“The rider…needs it all to work so he doesn’t become coyote dinner in the middle of the night.”
The Yamaha DT series is our favorite line of two-stroke enduro motorcycles ever made, launched in 1968 with the legendary DT-1 (250cc). The 360cc RT-1 followed shortly thereafter, and 1973 saw the Yamaha DT360, offering 32 horsepower at 6000 rpm, a top speed of 83 mph, and a wet weight of less than 300 pounds.
Enter Joseph Rumble (@squeakyrumble), a photographer and sometime customizer out of the Inland Empire region of California. When a friend of a friend brought him this ’74 DT360 for some service, they decided to go farther with updated electronics, lighting, bodywork, and more to “drag it into the modern age.”
Joseph is particularly proud of the modernized lighting system, using low-draw LEDs, the original stator, and a 12-volt system wired from scratch:
“The lighting system, combined with how and when the bike will be ridden, is what I’m proud of most. It can’t be fully enjoyed until it’s being used in the moment by the rider, who needs it all to work so he doesn’t become coyote dinner in the middle of the night.”
Below, we get the full story on this DT360 vinduro, nicknamed “The Big Green Stink.”
Yamaha DT360 Scrambler: Builder Interview
• Please tell us a bit about yourself, your history with motorcycles, and your workshop.
My name is Joseph Rumble. I photograph and occasionally customize motorcycles in the Inland Empire region of California.
• What’s the make, model, and year of the bike?
The moto is a 1974 Yamaha DT360
• Why was this bike built?
A friend of a friend brought this to me for some service, but we decided to go a little further by wiring it for 12v LED lighting and fitting new bodywork to drag it into the modern age.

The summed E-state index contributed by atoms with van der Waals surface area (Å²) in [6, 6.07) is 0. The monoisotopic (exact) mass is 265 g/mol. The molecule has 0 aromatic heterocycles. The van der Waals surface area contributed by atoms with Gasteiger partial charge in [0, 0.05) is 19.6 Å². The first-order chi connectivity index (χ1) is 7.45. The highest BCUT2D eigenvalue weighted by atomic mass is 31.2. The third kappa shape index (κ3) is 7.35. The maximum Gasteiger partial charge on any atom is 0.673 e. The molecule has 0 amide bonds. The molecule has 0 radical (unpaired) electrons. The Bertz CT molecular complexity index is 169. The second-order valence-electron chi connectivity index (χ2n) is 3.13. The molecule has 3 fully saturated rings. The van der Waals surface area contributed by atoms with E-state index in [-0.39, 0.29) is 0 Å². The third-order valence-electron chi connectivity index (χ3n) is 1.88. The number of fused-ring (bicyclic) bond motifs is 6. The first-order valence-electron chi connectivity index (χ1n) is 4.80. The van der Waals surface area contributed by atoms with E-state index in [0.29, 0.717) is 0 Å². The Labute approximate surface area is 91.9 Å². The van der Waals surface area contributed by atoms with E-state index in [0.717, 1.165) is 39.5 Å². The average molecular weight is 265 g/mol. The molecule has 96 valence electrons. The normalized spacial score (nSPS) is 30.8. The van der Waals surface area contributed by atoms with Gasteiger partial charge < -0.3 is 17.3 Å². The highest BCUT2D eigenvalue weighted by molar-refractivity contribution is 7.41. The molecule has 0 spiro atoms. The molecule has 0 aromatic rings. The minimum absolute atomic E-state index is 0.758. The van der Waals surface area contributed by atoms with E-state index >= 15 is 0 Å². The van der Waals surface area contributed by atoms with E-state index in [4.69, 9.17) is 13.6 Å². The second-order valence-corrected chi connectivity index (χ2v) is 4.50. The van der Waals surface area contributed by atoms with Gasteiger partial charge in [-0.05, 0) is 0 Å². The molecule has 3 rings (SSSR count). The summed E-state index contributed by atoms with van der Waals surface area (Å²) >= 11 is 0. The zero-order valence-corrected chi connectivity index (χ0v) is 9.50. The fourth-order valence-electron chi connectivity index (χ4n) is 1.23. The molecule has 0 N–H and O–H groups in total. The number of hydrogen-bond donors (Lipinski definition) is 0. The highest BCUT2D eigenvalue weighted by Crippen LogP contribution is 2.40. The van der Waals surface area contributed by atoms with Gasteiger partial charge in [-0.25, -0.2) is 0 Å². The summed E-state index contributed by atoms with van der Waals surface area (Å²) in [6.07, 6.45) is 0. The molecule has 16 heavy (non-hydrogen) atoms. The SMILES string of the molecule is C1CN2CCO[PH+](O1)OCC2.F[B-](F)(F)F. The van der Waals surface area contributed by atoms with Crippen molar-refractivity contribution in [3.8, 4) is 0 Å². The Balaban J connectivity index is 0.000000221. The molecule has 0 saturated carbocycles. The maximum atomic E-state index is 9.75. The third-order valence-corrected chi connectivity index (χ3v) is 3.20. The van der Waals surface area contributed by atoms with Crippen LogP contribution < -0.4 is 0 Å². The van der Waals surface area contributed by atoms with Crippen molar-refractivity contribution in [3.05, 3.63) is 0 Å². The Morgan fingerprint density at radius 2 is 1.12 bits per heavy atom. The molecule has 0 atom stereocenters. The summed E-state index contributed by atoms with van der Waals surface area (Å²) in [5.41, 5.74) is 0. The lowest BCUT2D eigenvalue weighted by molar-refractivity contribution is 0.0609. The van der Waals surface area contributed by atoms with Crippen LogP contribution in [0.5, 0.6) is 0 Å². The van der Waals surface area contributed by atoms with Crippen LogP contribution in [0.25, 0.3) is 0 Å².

• What was the design concept and what influenced the build?
The owner had a style in mind for sure. He envisioned the stance and bought himself some modern fenders, as well as that groovy yellow headlight. Overall he wanted a Dual Sport scrambler with some vintage class that could really be ridden hard, day or night.
• What custom work was done to the bike?
A rear rack was fabricated and welded to the frame, the rear fender was bolted to the rack. The lower triple tree had to be modified to allow the modern front fender to bolt on, to ensure he could just buy new fenders if (when) the bike goes down in the dirt, rather than chopping up a brand new fender every time.
The owner went for modern handlebars and levers, as well as a custom seat (one of those aftermarket ‘customs’ bought online). To mount it, I fabricated a bracket that let the seat bolt on and flip upwards to allow access to the two-cycle oil tank, just like the huge OEM saddle did.
The 6v electrical system was thrown out. I wired it from scratch with a small 12v lead acid battery powering an LED H4
headlight up front and a low-draw enduro LED tail light out back. The original 6v lighting coil now feeds a 12v rectifier that keeps the battery fed. Only the original Keyswitch was re-used. The speedometer, tachmeter and other safety gear were tossed aside in the name of weight savings.
• Does the bike have a nickname?
The Big Green Stink.
• How would you classify this bike?
• Was there anything done during this build that you are particularly proud of?
It was fun to design a 12v system that used the original stator with no modifications or rewinding needed. If not for the availability of quality LED lights, we would absolutely need a higher output stator and the halogen headlight we would be using still wouldn’t be bright enough to ride alone down a pitch black off-road trail. The lighting system, combined with how and when the bike will be ridden, is what I’m proud of most. It can’t be fully enjoyed until it’s being used in the moment by the rider, who needs it all to work so he doesn’t become coyote dinner in the middle of the night.
Stolen from Joseph’s IG…
Too damn beautiful not to include…
“A long, long time ago and not so very far away, someone described The Perfect Motorcycle through a dreamy vision, the bike that could go everywhere and do everything. That motorcycle lived in the hearts and souls of every rider who could buy, but could not yet build their ultimate moto. That bike was born today, and it is a Points Ignition big-bore, two-stroke Street-Legal Enduro, burning pre-mixed, high-octane unleaded fuel. Rolling on dirtbike knobbies, pumping photons down the road (preferably a trail or total wilderness) via completely modern, efficient, light-emitting diodes, powered by a modern battery and a full 12 volt system conversion. Rumble On.”